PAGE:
Erdogan Has a Lot Riding on the Russia-Ukraine Crisis

Erdogan Has a Lot Riding on the Russia-Ukraine Crisis
Ukrainian President Volodymyr Zelenskyy and Turkish President Recep Tayyip Erdogan during a welcome ceremony ahead of their meeting in Kyiv, Ukraine, Feb. 3, 2022 (AP photo by Efrem Lukatsky).

As the threat of war between Russia and Ukraine looms ever larger, Turkey finds itself between a rock and a hard place. It does not want to antagonize Russia, with which it shares strategically vital interests, but it also needs to show its support for Ukraine and its NATO allies in the face of the greatest threat to European security in the post-Cold War era. This has forced Turkey to walk a finely calibrated diplomatic tightrope over the past month. During his visit to Kyiv on Feb. 3, Turkish President Recep Tayiip Erdogan proclaimed his support for Ukrainian sovereignty, reiterated […]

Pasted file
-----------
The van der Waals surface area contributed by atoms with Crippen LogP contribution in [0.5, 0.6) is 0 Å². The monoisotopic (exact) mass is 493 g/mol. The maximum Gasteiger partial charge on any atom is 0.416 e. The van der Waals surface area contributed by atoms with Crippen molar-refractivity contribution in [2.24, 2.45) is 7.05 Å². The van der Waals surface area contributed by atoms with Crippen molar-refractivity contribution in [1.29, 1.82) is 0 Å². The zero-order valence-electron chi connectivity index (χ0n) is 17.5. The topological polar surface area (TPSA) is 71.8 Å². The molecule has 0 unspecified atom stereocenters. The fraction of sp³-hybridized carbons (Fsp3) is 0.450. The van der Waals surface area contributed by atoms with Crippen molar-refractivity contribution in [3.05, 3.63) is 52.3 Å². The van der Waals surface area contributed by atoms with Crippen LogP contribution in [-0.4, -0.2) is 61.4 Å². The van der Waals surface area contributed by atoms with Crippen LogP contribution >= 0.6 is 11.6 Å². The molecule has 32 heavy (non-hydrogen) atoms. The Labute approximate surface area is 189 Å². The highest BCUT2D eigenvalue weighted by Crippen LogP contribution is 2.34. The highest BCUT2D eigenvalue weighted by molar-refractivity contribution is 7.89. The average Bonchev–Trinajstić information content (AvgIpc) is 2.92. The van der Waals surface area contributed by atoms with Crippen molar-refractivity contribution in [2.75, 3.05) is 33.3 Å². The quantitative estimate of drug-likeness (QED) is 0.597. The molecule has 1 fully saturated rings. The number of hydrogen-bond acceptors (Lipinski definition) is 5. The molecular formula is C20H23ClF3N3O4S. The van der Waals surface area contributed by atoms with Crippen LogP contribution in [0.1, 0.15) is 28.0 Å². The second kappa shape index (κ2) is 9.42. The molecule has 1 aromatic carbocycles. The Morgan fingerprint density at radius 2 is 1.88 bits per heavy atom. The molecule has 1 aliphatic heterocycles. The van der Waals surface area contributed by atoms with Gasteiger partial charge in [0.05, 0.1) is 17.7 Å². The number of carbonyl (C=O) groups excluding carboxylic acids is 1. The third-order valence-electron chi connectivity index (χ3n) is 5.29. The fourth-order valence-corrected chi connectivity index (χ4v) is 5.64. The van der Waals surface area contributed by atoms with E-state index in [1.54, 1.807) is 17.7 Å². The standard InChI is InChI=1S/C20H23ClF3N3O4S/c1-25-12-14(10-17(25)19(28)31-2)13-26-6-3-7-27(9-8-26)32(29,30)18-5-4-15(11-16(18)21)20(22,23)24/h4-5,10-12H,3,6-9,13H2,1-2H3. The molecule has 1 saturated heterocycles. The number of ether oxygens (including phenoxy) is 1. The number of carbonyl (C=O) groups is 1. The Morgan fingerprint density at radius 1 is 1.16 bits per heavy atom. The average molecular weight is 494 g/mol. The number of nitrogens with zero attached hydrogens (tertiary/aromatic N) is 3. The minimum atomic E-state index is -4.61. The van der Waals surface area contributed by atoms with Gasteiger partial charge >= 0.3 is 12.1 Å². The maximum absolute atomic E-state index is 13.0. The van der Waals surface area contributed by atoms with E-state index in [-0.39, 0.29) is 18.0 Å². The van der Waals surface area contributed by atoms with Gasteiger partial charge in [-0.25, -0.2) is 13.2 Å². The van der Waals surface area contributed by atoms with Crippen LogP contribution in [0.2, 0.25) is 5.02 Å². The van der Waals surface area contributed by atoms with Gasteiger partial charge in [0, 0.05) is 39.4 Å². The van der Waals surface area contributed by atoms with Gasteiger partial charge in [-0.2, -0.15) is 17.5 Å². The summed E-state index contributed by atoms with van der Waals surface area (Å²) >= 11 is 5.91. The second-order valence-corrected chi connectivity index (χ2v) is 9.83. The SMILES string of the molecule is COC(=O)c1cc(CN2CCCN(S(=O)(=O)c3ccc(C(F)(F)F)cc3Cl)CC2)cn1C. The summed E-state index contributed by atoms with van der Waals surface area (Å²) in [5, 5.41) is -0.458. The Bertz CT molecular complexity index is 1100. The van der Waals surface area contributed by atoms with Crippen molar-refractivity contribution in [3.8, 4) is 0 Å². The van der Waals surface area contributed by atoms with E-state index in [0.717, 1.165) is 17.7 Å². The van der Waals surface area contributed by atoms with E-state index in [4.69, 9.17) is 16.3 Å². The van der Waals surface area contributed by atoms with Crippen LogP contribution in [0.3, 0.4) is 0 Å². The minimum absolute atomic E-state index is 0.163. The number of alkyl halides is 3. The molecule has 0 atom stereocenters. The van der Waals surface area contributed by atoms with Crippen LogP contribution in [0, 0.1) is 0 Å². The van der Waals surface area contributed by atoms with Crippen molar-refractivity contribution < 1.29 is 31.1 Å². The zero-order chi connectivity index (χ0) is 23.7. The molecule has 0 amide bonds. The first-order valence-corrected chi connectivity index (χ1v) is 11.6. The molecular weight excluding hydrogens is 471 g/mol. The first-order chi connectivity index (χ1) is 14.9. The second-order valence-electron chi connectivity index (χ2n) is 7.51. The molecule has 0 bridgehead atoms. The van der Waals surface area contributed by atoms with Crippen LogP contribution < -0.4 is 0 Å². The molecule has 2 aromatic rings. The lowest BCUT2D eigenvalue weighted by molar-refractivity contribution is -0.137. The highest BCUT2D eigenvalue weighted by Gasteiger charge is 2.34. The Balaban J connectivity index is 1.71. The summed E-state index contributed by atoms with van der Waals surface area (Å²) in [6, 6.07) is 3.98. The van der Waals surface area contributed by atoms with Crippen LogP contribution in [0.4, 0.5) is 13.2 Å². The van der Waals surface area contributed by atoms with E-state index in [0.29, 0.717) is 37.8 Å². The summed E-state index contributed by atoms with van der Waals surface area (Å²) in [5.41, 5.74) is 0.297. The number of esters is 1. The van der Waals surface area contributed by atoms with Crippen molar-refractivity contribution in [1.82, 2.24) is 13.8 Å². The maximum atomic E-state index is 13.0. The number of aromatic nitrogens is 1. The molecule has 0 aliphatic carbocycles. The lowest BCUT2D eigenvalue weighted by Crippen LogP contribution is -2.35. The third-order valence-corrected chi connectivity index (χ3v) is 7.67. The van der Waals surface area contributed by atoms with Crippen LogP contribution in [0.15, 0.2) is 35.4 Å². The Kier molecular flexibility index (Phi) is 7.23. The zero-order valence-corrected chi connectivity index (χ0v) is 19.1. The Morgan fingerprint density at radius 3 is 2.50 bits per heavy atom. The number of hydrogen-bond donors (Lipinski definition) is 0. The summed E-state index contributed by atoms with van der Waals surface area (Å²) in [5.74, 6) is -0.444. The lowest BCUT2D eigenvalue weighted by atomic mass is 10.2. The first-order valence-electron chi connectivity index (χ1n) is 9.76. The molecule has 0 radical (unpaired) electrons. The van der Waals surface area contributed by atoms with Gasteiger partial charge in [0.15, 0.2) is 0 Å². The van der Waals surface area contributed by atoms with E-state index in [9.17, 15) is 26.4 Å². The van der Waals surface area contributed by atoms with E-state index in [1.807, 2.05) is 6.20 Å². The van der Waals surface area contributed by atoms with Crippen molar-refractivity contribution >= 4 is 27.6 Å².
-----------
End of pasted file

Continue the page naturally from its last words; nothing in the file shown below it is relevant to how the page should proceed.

Keep reading for free right now!

Enter your email to get instant access to the rest of this article, get five free articles every 30 days, and to receive our free email newsletter:

Or, Subscribe now to get full access.

Already a subscriber? Log in here .

What you’ll get with an All-Access subscription to World Politics Review:

A WPR subscription is like no other resource — it’s like having your own personal researcher and analyst for news and events around the globe. Become a member now, and you’ll get:

  • Immediate and instant access to the full searchable library of 15,000+ articles
  • Daily articles with original analysis, written by leading topic experts, delivered to you every weekday
  • Daily links to must-read news, analysis, and opinion from top sources around the globe, curated by our keen-eyed team of editors
  • Weekly in-depth reports, including features on important countries and issues.
  • Your choice of weekly region-specific newsletters, delivered to your inbox.
  • Smartphone- and tablet-friendly website.
  • Completely ad-free reading.

And all of this is available to you — right now for just $1 for the first 30 days.

More World Politics Review